Midsize Sedan Deathwatch #14: July 2017 Sales Plunge by a Fifth, Everybody Falls Except the Dodge Avenger

Timothy Cain
by Timothy Cain
midsize sedan deathwatch 14 july 2017 sales plunge by a fifth everybody falls

Every midsize car on sale in the United States reported declining year-over-year volume in July 2017. Every car except the Dodge Avenger, which came back from the dead with 10 reported sales after a nine-month hiatus. 2014 was the Avenger’s last model year.

But forget that sales stat quirk — Pentastar Avenger Blacktop Edition, be still my soul. Every other midsize nameplate generated fewer sales in July 2017 than July 2016, with losses piling up fastest at Ford and Hyundai, with the Fusion and Sonata, respectively.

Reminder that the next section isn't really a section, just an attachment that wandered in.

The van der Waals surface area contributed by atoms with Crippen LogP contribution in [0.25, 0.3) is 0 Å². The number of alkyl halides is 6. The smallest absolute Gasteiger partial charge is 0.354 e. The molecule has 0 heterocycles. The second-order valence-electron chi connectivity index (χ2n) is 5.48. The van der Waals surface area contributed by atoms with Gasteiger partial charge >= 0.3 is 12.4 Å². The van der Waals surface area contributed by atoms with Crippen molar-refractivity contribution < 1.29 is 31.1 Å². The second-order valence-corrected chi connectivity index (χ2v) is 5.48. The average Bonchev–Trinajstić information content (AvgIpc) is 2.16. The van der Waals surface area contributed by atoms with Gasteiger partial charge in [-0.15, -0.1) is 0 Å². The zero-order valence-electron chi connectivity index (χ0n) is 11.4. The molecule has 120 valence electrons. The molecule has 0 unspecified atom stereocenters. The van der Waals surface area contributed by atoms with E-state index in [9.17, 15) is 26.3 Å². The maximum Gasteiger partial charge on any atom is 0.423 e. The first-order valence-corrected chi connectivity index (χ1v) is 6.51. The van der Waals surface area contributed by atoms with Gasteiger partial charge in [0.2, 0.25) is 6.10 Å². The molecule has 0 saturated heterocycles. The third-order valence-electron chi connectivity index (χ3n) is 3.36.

Between major Fusion and Sonata losses and decreased volume everywhere else, U.S. midsize car volume fell by a fifth in July 2017 — a 36,000-unit decline.

This is the fourteenth edition of TTAC’s Midsize Sedan Deathwatch. The midsize sedan as we know it — “midsizedus sedanicus” in the original latin — isn’t going anywhere any time soon, but the ongoing sales contraction will result in a reduction of mainstream intermediate sedans in the U.S. market.

How do we know? It already has.

As automakers claim, en masse, to be resisting the appeal of easy fleet volume, the midsize segment that has historically helped fill rental car lots is suffering particularly sharp losses in 2017’s retail-only quest. Consider that in the 2016 calendar year, Ford Motor Company, Fiat Chrysler Automobiles, and General Motors generated 29 percent, 24 percent, and 20 percent of their U.S. sales via fleet. In July 2017, those figures fell to 20 percent, 10 percent, and 11 percent, respectively.